fbpx

Do you know the Three Es of IPM?

Do you know the Three Es of IPM?

Do you know the Three Es of IPM?

Do you know the Three Es of IPM?

IPM is the Three Es

  • Effectiveness (how well does the method work?)
  • Economics (how much does the management cost?)
  • Environment (including non-target organisms)

All pest management systems are a balance of these three. Both the effectiveness of operations and the environmental considerations should be more important than the economics of any operation. However, as in any business activity, keeping costs down is always an important factor.

Assessment

The basis of IPM is the correct assessment of existing pest pressures and forecasting future pest problems in a given situation. Assessment is based upon a suitable pest survey, correct identification of pest species, practical knowledge of pest biology and behavior, and both the effectiveness and risks associated with all the available control methods.

To carry out an assessment, there must be an understanding of the relationship between hazard and risk.

Hazard is the potential to cause harm. Harm can be a skin rash, a cough, or in extreme cases, death. Risk is the likelihood that the hazard will actually cause harm.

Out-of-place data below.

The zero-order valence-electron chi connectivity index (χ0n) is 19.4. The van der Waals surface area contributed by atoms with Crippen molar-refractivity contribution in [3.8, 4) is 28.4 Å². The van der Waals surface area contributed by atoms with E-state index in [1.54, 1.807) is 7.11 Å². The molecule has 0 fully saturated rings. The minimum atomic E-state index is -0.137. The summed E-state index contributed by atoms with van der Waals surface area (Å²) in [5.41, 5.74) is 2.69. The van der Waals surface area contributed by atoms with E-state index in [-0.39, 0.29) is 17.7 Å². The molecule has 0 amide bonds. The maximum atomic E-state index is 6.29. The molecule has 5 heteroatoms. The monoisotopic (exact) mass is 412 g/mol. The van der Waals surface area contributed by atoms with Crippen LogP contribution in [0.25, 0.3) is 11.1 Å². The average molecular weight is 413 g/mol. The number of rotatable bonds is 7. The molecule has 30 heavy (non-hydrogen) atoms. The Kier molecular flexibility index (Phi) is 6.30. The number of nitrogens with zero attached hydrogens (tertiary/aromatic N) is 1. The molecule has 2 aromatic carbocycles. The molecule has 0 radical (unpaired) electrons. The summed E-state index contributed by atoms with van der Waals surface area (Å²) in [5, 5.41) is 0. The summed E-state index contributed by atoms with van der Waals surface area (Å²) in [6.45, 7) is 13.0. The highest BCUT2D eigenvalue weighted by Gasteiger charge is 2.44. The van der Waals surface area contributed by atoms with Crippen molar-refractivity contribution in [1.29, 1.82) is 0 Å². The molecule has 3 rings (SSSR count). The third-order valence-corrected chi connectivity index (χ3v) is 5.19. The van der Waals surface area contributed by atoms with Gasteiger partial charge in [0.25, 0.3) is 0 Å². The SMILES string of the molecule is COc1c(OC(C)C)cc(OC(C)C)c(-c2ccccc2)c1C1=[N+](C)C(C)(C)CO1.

Assessment

  1. Assess the scope of the problem by conducting a survey of the facility.
    A preliminary inspection for pests and signs of pest activity is usually followed by the use of monitoring traps to estimate the pest population type and density.
  2. Assess whether the problem can be solved by appropriate sanitation. Appropriate master cleaning schedules and actionable items to exclude pest harborages (food, water, and space) are often the most effective methods, and usually the least environmentally intrusive or hazardous to people.
  3. Assess if the problem can be solved by other non-chemical methods. Climate management and proofing-against (exclusion) or trapping of pest invaders should be considered before resorting to chemical control.
  4. If the problem cannot be solved by nonchemical methods the most suitable pesticide must be assessed.
    Products should be chosen to combine a high level of management with a minimal acceptable risk to people or property. Choice of product includes a properly labelled pesticide, the most suitable formulation, and the best application technique.
  5. Assess post-treatment actions to reduce involuntary exposures and risk to the environment.
    Consider who needs to be warned about any actions either at the point of application or adjacent areas. Decide if and when to return to remove and/or destroy baits etc. Follow all product label and regulatory requirements.
  6. Assess whether further monitoring or treatments are necessary. Sustainable pest solutions always involve continuous monitoring. No control method lasts forever. Repeat visits should be scheduled at this stage.

For more details, please reference to the training manual.

Do you know the Three Es of IPM?
Translate »
EnglishGermanSpainFrenchItalyDutchChinaPolandRussiaUSAAustralia